April 14, 2015 - Yerba Buena Center for the Arts (YBCA) - Shana Moulton
April 14, 2015

Shana Moulton

Shana Moulton, MindPlace ThoughtStream (still), 2014. Video. Courtesy the artist and Gimpel Fils, London; Galerie Gregor Staiger, Zurich; and Galerie Crèvecoeur, Paris.

Shana Moulton
Picture Puzzle Pattern Door

April 16–August 2, 2015

Yerba Buena Center for the Arts
Upstairs Galleries
701 Mission Street
San Francisco CA 94103

www.ybca.org
Twitter / Facebook

Kitsch, mysticism, pop culture and spirituality collide in the work of New York-based artist Shana Moulton. Her practice investigates the relationship between American consumer culture and the New Age movement, highlighting consumerism’s influence on wellness and spiritual fulfillment. In videos, performances and installations, the artist always plays Cynthia, a mute character inhabiting highly artificial environments, who seeks spiritual enlightenment, physical comfort, and healing through her ritualistic interaction with various mass-produced items. In search of a transcendence that ultimately eludes her, Cynthia navigates a psychedelic fantasy world tinged by longing.

For her exhibition Picture Puzzle Pattern Door at YBCA, Moulton presents a multimedia installation featuring Cynthia as she experiments with a biofeedback machine to alleviate pain. The principle of biofeedback rests on the assumption that one can train the mind to control the body’s functions by monitoring and responding to internal, physical responses. The central video MindPlace Thoughtstream (2014) begins with Cynthia plugging into the MindPlace Thoughtstream Biofeedback System, a real product, to measure her body’s functions through sound and light. This is an entrée into Cynthia’s journey, punctuated by magical gloves that make objects wiggle, whispering autonomous sensory meridian response (ASMR) soundtracks to tingle the listener’s senses, and a dance routine to an Activia-brand yogurt commercial.

Objects from the video appear as sculptures and looped clips within the installation, allowing the viewer to fully inhabit Cynthia’s enchanted universe. Outside of the gallery, Moulton designed a faux doctor’s office waiting room accompanied by a series of new collages and sculptures. By following Cynthia’s unending struggle to treat both mind and body through cure-all gadgets and self-help guides, the exhibition provokes a deep reflection on the anxiety and superficiality prevalent in contemporary life.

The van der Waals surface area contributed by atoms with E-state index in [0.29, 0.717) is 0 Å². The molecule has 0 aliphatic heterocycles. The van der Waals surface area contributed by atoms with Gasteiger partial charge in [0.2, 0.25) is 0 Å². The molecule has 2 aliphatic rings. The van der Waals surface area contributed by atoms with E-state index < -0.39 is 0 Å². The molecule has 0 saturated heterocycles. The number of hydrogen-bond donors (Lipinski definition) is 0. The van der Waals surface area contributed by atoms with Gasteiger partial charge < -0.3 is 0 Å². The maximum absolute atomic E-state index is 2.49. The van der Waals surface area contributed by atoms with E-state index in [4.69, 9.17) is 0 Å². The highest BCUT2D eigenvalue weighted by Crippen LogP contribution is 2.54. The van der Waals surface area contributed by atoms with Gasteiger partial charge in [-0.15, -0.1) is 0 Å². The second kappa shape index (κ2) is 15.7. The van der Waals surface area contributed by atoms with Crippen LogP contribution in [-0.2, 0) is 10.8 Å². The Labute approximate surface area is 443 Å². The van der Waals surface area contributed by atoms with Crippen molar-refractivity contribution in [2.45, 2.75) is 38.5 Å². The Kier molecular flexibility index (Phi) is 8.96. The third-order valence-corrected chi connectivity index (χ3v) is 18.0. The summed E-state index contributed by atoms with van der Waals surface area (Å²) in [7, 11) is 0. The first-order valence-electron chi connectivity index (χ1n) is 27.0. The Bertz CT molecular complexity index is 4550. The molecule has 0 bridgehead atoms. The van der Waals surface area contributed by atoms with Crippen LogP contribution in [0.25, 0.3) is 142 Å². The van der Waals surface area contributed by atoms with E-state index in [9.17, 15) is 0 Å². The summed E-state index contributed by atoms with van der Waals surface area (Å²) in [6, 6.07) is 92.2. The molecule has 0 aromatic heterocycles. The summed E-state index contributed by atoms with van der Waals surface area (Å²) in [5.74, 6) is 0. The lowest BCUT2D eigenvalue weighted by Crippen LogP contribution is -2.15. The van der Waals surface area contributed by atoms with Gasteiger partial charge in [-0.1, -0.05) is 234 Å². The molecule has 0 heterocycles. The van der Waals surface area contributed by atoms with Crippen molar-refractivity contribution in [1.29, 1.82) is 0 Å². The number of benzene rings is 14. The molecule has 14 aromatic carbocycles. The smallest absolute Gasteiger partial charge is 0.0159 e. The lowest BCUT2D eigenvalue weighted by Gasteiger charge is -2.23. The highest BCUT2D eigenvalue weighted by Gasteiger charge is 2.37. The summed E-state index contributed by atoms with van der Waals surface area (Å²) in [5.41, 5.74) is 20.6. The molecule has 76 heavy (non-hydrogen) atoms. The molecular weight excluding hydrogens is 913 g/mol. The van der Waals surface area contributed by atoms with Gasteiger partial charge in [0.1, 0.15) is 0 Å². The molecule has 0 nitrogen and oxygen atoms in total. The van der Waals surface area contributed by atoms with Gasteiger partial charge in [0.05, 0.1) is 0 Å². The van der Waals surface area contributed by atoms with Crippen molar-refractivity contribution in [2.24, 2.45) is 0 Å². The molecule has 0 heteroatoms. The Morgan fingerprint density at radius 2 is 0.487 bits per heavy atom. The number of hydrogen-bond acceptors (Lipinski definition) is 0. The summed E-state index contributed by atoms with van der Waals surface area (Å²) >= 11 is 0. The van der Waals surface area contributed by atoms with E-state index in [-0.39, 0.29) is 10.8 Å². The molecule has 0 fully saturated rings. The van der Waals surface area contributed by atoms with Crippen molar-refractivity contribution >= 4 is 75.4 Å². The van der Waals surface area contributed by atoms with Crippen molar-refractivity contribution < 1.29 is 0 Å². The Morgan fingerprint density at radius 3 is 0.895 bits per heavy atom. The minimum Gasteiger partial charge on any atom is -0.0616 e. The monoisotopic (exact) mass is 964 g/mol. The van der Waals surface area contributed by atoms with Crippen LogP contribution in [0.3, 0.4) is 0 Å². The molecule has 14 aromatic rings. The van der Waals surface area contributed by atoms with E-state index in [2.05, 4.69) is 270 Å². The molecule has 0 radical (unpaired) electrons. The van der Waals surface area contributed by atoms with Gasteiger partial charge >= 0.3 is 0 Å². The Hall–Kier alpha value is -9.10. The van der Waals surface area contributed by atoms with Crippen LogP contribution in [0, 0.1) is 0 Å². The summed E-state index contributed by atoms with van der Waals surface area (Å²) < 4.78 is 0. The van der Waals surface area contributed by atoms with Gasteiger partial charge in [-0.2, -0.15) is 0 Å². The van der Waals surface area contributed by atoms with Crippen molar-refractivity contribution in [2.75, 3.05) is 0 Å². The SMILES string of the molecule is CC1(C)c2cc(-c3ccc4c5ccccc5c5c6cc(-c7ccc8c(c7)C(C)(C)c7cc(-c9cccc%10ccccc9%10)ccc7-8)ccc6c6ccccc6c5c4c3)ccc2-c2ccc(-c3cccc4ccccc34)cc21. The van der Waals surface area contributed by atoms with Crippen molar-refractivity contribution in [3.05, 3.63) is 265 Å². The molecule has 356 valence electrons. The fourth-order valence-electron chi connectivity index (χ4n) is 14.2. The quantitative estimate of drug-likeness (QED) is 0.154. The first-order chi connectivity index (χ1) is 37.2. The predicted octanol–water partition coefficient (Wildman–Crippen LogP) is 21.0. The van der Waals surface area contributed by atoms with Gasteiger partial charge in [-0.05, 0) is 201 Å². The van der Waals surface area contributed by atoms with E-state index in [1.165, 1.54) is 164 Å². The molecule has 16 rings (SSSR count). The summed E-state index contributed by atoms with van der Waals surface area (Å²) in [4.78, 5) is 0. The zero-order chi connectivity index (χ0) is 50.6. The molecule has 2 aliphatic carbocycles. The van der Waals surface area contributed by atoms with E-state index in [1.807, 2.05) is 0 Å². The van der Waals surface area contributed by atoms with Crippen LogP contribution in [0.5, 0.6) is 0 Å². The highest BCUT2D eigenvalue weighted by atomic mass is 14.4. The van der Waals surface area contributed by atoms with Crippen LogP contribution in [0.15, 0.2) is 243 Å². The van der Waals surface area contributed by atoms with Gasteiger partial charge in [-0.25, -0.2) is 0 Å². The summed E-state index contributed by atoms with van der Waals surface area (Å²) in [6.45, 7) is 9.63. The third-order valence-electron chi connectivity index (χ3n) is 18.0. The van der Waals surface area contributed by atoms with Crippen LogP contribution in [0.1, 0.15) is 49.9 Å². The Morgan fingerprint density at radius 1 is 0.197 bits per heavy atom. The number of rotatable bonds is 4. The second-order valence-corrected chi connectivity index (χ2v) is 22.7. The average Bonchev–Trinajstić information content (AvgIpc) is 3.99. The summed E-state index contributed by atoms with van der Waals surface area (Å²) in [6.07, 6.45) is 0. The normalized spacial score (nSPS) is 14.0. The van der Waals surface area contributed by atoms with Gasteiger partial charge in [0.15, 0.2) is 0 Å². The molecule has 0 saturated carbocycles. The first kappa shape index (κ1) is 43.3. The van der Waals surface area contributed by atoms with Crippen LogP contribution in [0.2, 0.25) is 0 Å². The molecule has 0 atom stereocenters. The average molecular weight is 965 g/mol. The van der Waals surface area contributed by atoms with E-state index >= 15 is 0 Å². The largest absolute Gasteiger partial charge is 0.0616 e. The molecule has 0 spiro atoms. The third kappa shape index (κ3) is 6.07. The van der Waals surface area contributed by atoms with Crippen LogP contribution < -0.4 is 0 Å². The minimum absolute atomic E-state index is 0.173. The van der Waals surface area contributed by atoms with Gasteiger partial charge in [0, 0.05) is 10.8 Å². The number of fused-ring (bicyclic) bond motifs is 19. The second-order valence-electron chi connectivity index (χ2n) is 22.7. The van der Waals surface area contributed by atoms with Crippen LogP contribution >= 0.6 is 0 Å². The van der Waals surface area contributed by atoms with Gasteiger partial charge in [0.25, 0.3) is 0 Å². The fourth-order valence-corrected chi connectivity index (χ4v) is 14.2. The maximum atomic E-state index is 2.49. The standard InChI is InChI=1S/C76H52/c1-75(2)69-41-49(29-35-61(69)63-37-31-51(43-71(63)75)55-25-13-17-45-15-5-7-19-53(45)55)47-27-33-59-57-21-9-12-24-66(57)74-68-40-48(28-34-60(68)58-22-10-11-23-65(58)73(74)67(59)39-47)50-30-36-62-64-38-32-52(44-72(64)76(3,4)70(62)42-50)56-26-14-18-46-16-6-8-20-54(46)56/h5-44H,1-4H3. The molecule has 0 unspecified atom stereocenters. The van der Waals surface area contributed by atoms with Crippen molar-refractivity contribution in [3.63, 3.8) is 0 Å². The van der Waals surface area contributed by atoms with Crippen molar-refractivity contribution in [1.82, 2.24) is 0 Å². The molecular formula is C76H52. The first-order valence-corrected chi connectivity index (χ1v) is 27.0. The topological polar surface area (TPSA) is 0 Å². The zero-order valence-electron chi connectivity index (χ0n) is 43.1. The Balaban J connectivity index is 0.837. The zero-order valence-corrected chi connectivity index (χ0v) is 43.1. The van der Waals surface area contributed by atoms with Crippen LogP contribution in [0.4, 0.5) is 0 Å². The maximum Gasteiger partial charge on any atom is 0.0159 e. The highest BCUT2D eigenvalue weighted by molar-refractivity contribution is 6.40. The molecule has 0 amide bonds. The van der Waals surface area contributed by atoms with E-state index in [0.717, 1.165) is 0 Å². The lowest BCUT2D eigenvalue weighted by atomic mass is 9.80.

Public program: 
ConVerge: Shana Moulton: Picture Puzzle Pattern Door Opening
Thursday April 16, 2015, 4-8pm, Grand Lobby
Free
YBCA’s free monthly public gathering ConVerge presents an evening of performance and music with Shana Moulton and friends. New York-based mobile television studio E.S.P. TV shoots a live taping in the Grand Lobby, featuring a performance piece by Shana Moulton and Nick Hallett, as well as an ambient music set by sound healer Karma Moffett. Performances are interspersed with a video program including Sabrina Ratté, Jeremy Couillard, Jeremy Rotsztain, and Peter Burr. This episode will air on the independent community television station Manhattan Neighborhood Network, as well as online. 

About the Control: Technology in Culture series at YBCA
Control: Technology in Culture is an ongoing series of exhibitions showcasing work by emerging and mid-career artists who examine the social, cultural, and experiential implications of technology. The exhibitions in this series seek to prompt timely questions about the profound and far-reaching influence of technology in our daily lives by focusing on artists whose work spans a multitude of disciplines and relates to a diverse set of issues, including architecture, acoustics, psychology, labor, consumerism, the environment, and the military.

The term “control” refers to philosopher Gilles Deleuze’s theory that, as a result of the ever-increasing role of information technology, Michel Foucault’s “disciplinary society” of the 20th century has given way to a “control society” in the 21st century. In contrast to discipline, which molds the individual through confinement in factories, prisons, and schools, control is diffuse, adaptable, and ubiquitous, modulating rather than molding the individual.

Control: Technology in Culture is curated by Ceci Moss, Assistant Curator of Visual Arts.

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